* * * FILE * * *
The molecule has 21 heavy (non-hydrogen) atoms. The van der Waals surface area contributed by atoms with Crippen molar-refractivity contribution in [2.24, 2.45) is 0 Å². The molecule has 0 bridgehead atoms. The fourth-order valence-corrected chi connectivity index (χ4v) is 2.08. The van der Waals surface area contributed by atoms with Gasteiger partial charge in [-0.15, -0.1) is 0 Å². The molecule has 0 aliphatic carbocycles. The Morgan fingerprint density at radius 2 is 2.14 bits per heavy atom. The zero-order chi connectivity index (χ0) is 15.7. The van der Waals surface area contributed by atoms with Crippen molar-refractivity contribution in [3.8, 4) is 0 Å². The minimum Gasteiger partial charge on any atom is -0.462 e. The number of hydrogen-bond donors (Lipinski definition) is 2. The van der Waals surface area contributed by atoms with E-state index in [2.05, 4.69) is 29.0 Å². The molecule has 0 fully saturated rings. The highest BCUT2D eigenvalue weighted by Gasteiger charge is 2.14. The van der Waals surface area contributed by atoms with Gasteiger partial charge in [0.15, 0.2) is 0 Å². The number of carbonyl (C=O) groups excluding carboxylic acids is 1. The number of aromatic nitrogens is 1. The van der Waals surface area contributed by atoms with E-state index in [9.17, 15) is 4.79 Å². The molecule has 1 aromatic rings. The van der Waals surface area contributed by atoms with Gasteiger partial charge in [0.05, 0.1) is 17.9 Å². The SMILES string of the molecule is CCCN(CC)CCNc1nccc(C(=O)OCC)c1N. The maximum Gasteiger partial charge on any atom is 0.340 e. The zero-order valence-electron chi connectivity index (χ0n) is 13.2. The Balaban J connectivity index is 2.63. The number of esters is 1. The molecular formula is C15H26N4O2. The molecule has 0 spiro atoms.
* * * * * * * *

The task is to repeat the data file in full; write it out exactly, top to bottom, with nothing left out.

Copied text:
The molecule has 21 heavy (non-hydrogen) atoms. The van der Waals surface area contributed by atoms with Crippen molar-refractivity contribution in [2.24, 2.45) is 0 Å². The molecule has 0 bridgehead atoms. The fourth-order valence-corrected chi connectivity index (χ4v) is 2.08. The van der Waals surface area contributed by atoms with Gasteiger partial charge in [-0.15, -0.1) is 0 Å². The molecule has 0 aliphatic carbocycles. The Morgan fingerprint density at radius 2 is 2.14 bits per heavy atom. The zero-order chi connectivity index (χ0) is 15.7. The van der Waals surface area contributed by atoms with Crippen molar-refractivity contribution in [3.8, 4) is 0 Å². The minimum Gasteiger partial charge on any atom is -0.462 e. The number of hydrogen-bond donors (Lipinski definition) is 2. The van der Waals surface area contributed by atoms with E-state index in [2.05, 4.69) is 29.0 Å². The molecule has 0 fully saturated rings. The highest BCUT2D eigenvalue weighted by Gasteiger charge is 2.14. The van der Waals surface area contributed by atoms with Gasteiger partial charge in [0.15, 0.2) is 0 Å². The number of carbonyl (C=O) groups excluding carboxylic acids is 1. The number of aromatic nitrogens is 1. The van der Waals surface area contributed by atoms with E-state index in [9.17, 15) is 4.79 Å². The molecule has 1 aromatic rings. The van der Waals surface area contributed by atoms with Gasteiger partial charge in [0.05, 0.1) is 17.9 Å². The SMILES string of the molecule is CCCN(CC)CCNc1nccc(C(=O)OCC)c1N. The maximum Gasteiger partial charge on any atom is 0.340 e. The zero-order valence-electron chi connectivity index (χ0n) is 13.2. The Balaban J connectivity index is 2.63. The number of esters is 1. The molecular formula is C15H26N4O2. The molecule has 0 spiro atoms.